SI Vault
February 11, 2008
When the Super Bowl, the football season's biggest game, was staged next door to the FBR Open, the best-attended golf tournament in history, seemingly disparate sports cultures coexisted quite nicely
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February 11, 2008

Xlii, Meet Lxx

When the Super Bowl, the football season's biggest game, was staged next door to the FBR Open, the best-attended golf tournament in history, seemingly disparate sports cultures coexisted quite nicely

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THE SILVER-AND-BLACK Rolls Royce curled out of Thursday-evening traffic and into the valet lot at Mastro's Ocean Club Fish House. Behind the wheel was a man who lives for cracking quarterbacks in the autumn and crushing tee shots in the spring. The door opened, and out stepped Jared Allen of the Kansas City Chiefs, who had spent the day six minutes away at the FBR Open. He walked into the busy seafood restaurant and squeezed into his seat at a table that included Von Hutchins of the Houston Texans, Nick Leckey of the St. Louis Rams and David Berganio Jr. of the PGA Tour. ¶ In a week in which it was hard to tell where the golf ended and the football began, the athletes had gathered to talk shop, break bread and bust chops.

"How tall are you?" the 5'11" Berganio asked.

"Six-six," said Allen, a 270-pound defensive end who plays to a nine handicap, prefers flip-flops to FootJoys, and commemorates his sacks by making a slash in his mullet haircut. He had 15 1/2 alterations to his 'do this season—eight on the left side of his scalp, 7 1/2 on the right. "My whole goal in life," added Allen, "was to grow up and get my butt kicked by Steven Seagal."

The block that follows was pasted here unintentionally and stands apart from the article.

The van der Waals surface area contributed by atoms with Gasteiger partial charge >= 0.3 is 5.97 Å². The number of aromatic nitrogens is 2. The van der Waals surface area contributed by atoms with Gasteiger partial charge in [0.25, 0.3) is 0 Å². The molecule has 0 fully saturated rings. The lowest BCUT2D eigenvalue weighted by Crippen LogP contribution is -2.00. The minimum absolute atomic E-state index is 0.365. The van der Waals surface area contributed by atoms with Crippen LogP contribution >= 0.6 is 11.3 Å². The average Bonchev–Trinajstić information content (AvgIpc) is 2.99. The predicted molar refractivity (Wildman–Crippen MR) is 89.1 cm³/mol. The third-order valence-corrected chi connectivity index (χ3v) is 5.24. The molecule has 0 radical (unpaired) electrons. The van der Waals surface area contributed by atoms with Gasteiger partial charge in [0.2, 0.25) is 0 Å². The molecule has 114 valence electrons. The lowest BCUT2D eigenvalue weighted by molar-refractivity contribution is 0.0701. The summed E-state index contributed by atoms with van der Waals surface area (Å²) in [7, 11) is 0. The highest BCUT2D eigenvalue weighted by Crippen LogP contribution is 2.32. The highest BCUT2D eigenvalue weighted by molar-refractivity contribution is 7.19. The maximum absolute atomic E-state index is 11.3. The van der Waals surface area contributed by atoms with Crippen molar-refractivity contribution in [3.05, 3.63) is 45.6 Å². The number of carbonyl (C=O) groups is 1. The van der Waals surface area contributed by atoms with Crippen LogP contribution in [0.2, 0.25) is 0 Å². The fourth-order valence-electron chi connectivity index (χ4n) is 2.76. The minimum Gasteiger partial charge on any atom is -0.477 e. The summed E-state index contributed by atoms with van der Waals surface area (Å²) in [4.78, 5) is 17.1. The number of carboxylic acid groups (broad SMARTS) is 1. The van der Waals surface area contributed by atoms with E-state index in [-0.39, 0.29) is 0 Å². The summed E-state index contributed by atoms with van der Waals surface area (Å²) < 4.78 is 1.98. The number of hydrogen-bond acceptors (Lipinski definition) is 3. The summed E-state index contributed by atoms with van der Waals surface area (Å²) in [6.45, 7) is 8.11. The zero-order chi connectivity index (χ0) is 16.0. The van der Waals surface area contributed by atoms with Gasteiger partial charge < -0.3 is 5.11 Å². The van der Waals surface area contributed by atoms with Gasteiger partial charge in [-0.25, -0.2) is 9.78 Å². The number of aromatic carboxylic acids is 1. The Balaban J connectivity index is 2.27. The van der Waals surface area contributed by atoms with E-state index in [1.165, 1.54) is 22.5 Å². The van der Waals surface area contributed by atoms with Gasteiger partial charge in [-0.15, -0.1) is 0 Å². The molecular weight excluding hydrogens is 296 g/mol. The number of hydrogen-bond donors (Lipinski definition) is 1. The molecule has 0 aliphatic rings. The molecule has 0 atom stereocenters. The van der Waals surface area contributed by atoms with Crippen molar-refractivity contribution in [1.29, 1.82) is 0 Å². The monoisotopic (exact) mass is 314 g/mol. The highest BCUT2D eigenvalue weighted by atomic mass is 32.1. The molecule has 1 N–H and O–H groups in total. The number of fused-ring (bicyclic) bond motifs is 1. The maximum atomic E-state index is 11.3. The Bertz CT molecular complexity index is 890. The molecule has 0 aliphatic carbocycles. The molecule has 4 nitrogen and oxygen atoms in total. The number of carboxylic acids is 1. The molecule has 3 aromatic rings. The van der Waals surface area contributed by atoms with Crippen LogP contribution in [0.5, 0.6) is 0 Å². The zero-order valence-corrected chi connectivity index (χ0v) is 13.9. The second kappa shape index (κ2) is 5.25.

Everywhere you looked in Scottsdale, Ariz., football players had traded in shoulder pads for sand wedges, reveling in a week during which the NFL's biggest event shared the stage with the Tour's rowdiest. Separated by 30 miles and a looping freeway, Super Bowl XLII, won 17--14 by the New York Giants over the New England Patriots, and FBR Open LXX, won on the first playoff hole by J.B. Holmes over Phil Mickelson, seemed to grow larger in each other's presence as athletes from one sport made time for the pros in the other.

Emmitt Smith, the former Cowboys running back and ESPN commentator, sneaked away from pregame preparations to play 18 holes with Brandt Snedeker during the FBR pro-am. Tony Dorsett, a Cowboys Hall of Famer, hosted a celebrity golf tournament in nearby Glendale.

Then there was Ron Jaworski and a handful of other retired footballers who participated in a closest-to-the-pin contest at TPC Scottsdale's infamous 16th hole after the opening round of the FBR, only to lose out to a high draw off the club of a lowly sportswriter.

If the Super Bowl claimed top billing, the FBR Open at least enjoyed the spillover of sports fans looking for something to do before kickoff. The tournament set daily attendance records for the first three rounds, topped by a boisterous 170,802—the largest one-day crowd in the history of golf—on a gloriously warm and crystal-clear Saturday. "We always felt that maybe they fudged the [attendance] numbers," said Tour veteran Kevin Sutherland. "I don't think they fudged anything on this one."

As usual, the par-3 16th, ringed by bleachers and skyboxes to look like a stadium, was the place to be. More than 15,000 fans can fit on the 162-yard hole, and on Saturday every seat was filled, with the line to get into the boxes as long as a par-4. Inside, spectators joined in on the Tour's annual hazing ritual. Brilliant shots were cheered while loose ones were ridiculed, especially by the dozen fans wearing Randy Moss jerseys (vintage Vikings, not Patriots). When Anthony Kim popped out of the tunnel under the bleachers and approached the tee box, the crowd broke into a chant of "Adrian Peterson! Adrian Peterson!"—an acknowledgement that Kim and the Minnesota Vikings running back both attended Oklahoma. When it was Mike Weir's turn at the tee, several fans broke into O Canada, although they seemed to get lost after "our home and native land."

On Saturday, Presidents Cup hero Woody Austin pulled his tee shot long and left, and heard the kind of jeers usually aimed at the road team. "Go get your goggles!" one fan shouted, and the laughter followed Austin all the way to his bogey.

And when the crowd wasn't firing darts at the players, they tossed barbs at one another. The Randy Moss group targeted some fans sitting behind a Met Life sign by yelling, "Hey, Met Life! Chug! Chug! Chug!" When a silver-haired man took a small sip of his beer instead of a big gulp, the Mosses booed him too.

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